Control Your Smartphone With Stickers On Your Skin
For those times when your pocket is just too far
Fumbling for a cell phone that rang during a meeting can be pretty embarrassing, and tapping out an email on a smartwatch is always a frustrating experience. To make mobile devices even simpler to control, a team of German and American computer scientists has created a patch called the iSkin that turns your epidermis into a digital interface. Just place the patch on your preferred body part, and with a few simple taps, you can answer calls, raise or lower music volume, or type on a bigger smartwatch keyboard without having to grope for the phone in your pocket or bag.
The skin is the “next frontier” for wearable devices, the researchers write in their paper, published in conjunction with the upcoming SIGCHI conference in Seoul, South Korea. Other researchers have developed methods for connecting the skin to mobile devices using cameras, magnets, bio-acoustic sensors, and light-reflective sensors. But many of these methods are not as precise or as versatile as the iSkin, its creators claim. “I am not aware of other smart patches that sense touch input,” says Jürgen Steimle, a computer scientist at Saarland University and one of the authors of the paper.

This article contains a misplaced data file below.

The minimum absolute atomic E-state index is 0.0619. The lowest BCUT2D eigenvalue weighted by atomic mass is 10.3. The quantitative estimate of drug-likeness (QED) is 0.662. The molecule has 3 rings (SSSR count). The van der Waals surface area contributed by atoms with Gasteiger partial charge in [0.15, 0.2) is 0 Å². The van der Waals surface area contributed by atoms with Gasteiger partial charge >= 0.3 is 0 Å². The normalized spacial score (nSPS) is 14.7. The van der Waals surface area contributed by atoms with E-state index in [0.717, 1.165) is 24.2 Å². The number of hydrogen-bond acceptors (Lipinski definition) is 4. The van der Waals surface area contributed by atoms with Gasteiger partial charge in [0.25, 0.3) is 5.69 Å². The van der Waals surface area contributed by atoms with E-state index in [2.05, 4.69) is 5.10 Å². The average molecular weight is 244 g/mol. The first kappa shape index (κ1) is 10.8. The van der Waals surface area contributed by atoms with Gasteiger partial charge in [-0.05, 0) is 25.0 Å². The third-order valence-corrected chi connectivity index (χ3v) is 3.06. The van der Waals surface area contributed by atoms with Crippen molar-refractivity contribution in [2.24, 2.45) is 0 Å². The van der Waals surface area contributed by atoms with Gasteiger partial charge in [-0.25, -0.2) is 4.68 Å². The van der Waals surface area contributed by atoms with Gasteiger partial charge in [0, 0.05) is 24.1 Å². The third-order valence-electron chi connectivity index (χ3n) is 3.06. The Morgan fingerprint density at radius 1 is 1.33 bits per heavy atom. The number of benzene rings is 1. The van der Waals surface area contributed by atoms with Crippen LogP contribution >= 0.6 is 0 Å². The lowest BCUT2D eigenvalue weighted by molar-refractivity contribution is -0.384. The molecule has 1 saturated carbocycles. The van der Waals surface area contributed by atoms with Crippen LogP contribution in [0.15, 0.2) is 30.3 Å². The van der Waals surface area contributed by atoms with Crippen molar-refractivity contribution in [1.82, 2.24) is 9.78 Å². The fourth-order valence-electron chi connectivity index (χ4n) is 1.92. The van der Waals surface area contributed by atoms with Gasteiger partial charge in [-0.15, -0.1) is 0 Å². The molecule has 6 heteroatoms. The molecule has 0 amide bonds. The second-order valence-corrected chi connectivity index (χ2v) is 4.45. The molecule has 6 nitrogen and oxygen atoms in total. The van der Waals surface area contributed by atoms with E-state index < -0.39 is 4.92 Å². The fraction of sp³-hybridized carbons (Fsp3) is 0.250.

iSkin patches are made of layers of thin, flexible silicone—the same squishy material used in everyday products from window sealants to cookware. The silicone is breathable and can be manipulated into any shape on any part of the body without damaging the patch, which means it can venture to challenging body parts like the back of the ear or the side of a finger. To receive and transmit tactile input, the iSkin houses electrodes sandwiched between the silicone layers. A black carbon powder connects the electrodes to one another, allowing them to be situated into any design. The electrodes all link back to a computer chip, which connects the iSkin to a mobile device with various cables.
Without the computer chip or connecting cables, the iSkin costs about $1 for a letter-sized sheet, the researchers estimate. For now, the patch can only be used to control a smartphone, though the researchers envision that it also could be used as a remote control for almost any electronic device or to gather a person’s health data such as blood pressure and body temperature.
The iSkin, it seems, isn’t quite ready to appear on a forearm (or forehead) near you. Its creators want to make the larger patches more sensitive but still immune to random or accidental touches from other objects. Ideally, the researchers write, the iSkin would have its own stretchable visual display so that rigid computer chips and annoying wires wouldn’t bog it down. Future versions of the patch may not be isolated to the skin at all, sticking to various surfaces to provide an impromptu keyboard.
So for now, you might just have to undertake the laborious task of reaching into your pocket to answer a call on your cell phone.